Hezbollah’s Nasrallah: Saudi Arabia inciting Israel to attack Lebanon


Hezbollah leader says Saudi Arabia has declared war on Lebanon and is detaining PM Saad Hariri

Hassan Nasrallah, the head of Lebanon’s militant Shia movement Hezbollah, gave a televised address on 10 November (AFP)

Hezbollah leader Hassan Nasrallah said in a televised speech on Friday that Saudi Arabia had declared war on Lebanon, claiming that the kingdom had incited Israel to strike Lebanon.

“Saudi Arabia is inciting Israel to launch a war against Lebanon,” said Nasrallah.

“I speak here about facts not analysis. Saudi Arabia is ready to pay tens of billions of dollars to Israel for that,” he added.

Nasrallah also drew parallels between the current situation and 2006 when Hezbollah fought a devastating war with Israeli forces in southern Lebanon.

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“We know now through Israeli media that the 2006 war on Lebanon was prolonged by Saudi when Israel wanted it to end.”

Hariri detained

Nasrallah went on to say that Lebanese Prime Minister Saad Hariri, who announced his surprise resignation on Saturday while in Riyadh, is being detained in Saudi Arabia and is barred from returning to his country.

He called Hariri’s resignation an “unprecedented Saudi intervention” in Lebanese politics, while adding that it was “illegal and unconstitutional because it was submitted under coercion”.

Reaffirming earlier reports that Hariri had been placed under house arrest in Riyadh, Nasrallah said that the humiliation of Hariri was considered a humiliation to every Lebanese person.

“Lebanon has witnessed foreign interventions before, but it never reached the level of forcing the prime minister to resign,” he continued.

“We may have disputes with the Future Movement, but we condemn Saudi Arabia’s humiliation of Prime Minister Hariri.”

Nasrallah said that Saudi Arabia had been trying to “oust Hariri from his position as the leader of the Future Movement and to impose a new leadership without consulting the figures of the movement”.

A report in pro-Hezbollah newspaper Al-Akhbar had claimed on Thursday that Riyadh is pressuring the Future Movement to replace Hariri with his brother, Bahaa Hariri.

Nasrallah added that there had been a Saudi attempt to impose a new prime minister for Lebanon.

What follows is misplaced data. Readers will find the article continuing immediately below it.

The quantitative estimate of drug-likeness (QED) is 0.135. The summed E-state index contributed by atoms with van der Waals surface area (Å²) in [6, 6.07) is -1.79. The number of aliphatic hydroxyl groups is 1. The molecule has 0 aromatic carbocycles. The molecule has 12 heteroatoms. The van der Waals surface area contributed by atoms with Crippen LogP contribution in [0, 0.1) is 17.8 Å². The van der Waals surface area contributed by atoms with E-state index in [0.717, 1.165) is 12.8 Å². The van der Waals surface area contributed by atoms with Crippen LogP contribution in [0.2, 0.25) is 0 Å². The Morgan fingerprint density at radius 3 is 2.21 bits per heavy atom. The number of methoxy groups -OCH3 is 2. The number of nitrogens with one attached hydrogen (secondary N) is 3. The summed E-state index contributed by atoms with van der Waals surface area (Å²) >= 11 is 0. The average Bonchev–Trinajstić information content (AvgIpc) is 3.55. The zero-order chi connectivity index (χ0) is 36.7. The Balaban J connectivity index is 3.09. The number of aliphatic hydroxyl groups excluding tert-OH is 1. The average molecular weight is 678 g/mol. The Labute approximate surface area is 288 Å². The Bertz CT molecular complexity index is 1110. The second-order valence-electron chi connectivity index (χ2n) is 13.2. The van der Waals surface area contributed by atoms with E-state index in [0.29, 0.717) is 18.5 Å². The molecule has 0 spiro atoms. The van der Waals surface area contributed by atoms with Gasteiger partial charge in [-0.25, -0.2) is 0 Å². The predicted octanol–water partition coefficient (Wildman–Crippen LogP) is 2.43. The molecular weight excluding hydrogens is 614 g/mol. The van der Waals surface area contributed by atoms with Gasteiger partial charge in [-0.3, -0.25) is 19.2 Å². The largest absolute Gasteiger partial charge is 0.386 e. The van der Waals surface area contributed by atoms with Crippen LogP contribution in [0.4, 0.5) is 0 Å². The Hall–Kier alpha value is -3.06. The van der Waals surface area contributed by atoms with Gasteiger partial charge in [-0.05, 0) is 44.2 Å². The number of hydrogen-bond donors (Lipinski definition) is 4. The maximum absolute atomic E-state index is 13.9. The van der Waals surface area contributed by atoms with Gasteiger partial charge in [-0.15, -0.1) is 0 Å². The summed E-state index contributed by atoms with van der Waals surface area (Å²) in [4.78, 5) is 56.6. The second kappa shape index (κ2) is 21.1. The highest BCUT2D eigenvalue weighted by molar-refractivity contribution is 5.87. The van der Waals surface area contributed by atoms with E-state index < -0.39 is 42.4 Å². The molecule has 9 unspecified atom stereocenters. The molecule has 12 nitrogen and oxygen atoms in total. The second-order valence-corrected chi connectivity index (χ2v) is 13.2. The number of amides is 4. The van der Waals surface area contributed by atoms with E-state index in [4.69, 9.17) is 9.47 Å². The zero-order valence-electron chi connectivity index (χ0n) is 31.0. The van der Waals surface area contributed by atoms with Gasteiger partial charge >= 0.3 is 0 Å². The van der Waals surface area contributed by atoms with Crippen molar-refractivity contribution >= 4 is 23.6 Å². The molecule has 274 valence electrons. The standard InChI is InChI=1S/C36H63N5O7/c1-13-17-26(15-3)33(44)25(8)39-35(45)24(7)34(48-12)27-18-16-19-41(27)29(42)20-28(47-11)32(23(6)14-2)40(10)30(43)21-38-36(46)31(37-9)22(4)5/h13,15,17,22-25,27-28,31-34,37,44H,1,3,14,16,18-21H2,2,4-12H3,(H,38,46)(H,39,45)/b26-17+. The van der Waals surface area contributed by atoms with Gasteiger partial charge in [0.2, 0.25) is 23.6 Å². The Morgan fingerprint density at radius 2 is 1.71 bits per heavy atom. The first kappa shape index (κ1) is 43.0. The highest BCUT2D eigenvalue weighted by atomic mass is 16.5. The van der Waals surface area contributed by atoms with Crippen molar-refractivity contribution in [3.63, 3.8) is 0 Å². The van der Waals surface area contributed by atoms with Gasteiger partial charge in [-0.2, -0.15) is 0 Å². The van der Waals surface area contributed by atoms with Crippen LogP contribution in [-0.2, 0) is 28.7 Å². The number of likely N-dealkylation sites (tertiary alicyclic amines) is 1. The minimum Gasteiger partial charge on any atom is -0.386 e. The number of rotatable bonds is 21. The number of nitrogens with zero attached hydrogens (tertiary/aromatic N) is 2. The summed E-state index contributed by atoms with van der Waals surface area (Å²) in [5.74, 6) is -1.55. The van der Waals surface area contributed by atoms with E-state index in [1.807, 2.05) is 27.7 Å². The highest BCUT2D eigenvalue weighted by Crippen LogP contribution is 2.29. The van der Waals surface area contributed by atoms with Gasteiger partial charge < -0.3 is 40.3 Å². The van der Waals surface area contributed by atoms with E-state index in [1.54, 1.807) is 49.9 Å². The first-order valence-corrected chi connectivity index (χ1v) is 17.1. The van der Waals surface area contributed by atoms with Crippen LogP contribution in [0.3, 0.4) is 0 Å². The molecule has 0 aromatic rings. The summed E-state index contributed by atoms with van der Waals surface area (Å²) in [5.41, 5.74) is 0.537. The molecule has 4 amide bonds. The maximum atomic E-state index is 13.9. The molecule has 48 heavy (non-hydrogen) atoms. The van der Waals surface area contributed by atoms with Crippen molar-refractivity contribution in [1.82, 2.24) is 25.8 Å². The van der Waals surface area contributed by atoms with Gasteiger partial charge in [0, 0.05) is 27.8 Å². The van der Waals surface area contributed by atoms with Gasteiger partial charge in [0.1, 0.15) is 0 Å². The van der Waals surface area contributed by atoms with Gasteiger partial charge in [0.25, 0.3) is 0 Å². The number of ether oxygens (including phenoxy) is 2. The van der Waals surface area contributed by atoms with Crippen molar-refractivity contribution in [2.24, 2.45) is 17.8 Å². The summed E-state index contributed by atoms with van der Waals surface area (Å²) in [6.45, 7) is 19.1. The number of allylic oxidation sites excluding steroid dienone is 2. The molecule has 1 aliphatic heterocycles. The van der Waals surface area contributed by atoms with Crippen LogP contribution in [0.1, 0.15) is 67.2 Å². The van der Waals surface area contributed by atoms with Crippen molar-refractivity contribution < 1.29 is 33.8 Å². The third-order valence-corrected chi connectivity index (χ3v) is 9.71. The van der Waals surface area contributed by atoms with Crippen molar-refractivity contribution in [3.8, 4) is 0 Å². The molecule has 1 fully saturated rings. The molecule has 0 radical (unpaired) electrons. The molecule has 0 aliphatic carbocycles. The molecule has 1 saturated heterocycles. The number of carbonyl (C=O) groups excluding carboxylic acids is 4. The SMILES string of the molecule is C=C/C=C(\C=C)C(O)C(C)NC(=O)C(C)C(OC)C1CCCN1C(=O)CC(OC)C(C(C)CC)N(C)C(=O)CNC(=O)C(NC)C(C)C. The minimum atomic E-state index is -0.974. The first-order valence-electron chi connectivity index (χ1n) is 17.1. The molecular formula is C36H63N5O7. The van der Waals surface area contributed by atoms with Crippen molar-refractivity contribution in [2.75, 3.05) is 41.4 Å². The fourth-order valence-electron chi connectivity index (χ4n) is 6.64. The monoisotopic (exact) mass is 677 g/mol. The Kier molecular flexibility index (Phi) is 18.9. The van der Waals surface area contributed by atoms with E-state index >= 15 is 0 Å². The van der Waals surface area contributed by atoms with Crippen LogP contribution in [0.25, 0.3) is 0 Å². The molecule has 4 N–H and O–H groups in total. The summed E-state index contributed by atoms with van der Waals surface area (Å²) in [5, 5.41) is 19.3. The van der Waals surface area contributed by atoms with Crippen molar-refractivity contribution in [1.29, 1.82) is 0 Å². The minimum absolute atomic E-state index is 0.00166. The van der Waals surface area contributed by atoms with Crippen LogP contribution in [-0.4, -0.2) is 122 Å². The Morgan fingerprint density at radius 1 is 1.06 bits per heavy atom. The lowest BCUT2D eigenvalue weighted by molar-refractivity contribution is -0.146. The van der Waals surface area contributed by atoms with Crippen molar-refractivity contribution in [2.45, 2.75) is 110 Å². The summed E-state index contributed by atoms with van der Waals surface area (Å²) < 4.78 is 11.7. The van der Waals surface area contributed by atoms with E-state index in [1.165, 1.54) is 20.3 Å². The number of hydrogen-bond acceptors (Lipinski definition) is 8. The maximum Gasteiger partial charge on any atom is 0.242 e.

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“Saudi Arabia is trying to incite the Lebanese against one another. They want us to humiliate and fight each other,” he said.

Hariri, who was born in Saudi Arabia and holds Saudi citizenship, has not said when he will return to Lebanon, where President Michel Aoun has yet to formally accept his resignation.

In a statement issued on Friday after a meeting with the Saudi envoy to Lebanon, Aoun insisted Hariri should return to Lebanon.

“President Aoun met Saudi charge d’affaires Walid Bukhari and informed him that the circumstances in which Mr. Hariri’s resignation took place were unacceptable,” the statement said.

The president “called for the return to Lebanon of the head of the government”.

Aoun, who is allied with Hezbollah and is a fierce critic of Saudi Arabia, also “voiced his concern over what is being said” about Hariri’s current status in Saudi Arabia and demanded a “clarification”.

French President Emmanuel Macron, whose country has close ties with both Lebanon and Saudi Arabia, visited Riyadh on Wednesday.

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Macron’s foreign minister said on French radio on Friday he thought Hariri’s freedom of movement was not impeded, despite most of the Lebanese political class implying he was de facto under house arrest.

Citizens to return home

Commenting on Saudi Arabia’s call on its citizens in Lebanon to return home, Nasrallah said: “This is a war on Lebanon not on Hezbollah.”

Nasrallah warned the Lebanese people from allowing the state to collapse as in other Arab countries such as Libya and Syria.

“Look around you and learn the lessons. Saudi Arabia is asking you to sabotage the state and its institutions.”

“We are all Saad” says a poster depicting Lebanon’s Prime Minister Saad al-Hariri, who has resigned from his post, in Beirut (Reuters)

Nasrallah said that Lebanon had been in a state of “security and stability” over the past year since Hariri formed a national unity government in November 2016.

It had been “a new era for Lebanon” after two years of deadlock between political parties in Lebanon, said Nasrallah as he recounted what had been achieved during that time.

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Nasrallah credited Lebanon’s recent stability which allowed “nine million people to visit Lebanon since the beginning of 2017” to the willingness of Lebanese political factions to collaborate and compromise.

Hezbollah is the only organisation that did not disarm after the 1975-1990 civil war and now has an arsenal that outstrips Lebanon’s own armed forces.

Comparing the current strength of Hezbollah, which has been fighting for years alongside pro-government forces in Syria, with 2006, Nasrallah said: “We are stronger today, we warn them again misguided calculations, against any knee-jerk initiative.”

Earlier this year, Hezbollah officials told Middle East Eye that the movement’s battlefield experience in Syria had enabled it to become a major military force and a “regional power” in the Middle East.

“Everyone is dealing with Hezbollah as a regional power,” a Hezbollah political official who wished to remain anonymous told MEE.

“That was not our aim when we intervened in Syria. All we wanted is to defend the resistance and defend a state that has stood by and supported the resistance since its inception in 1982 until now.”

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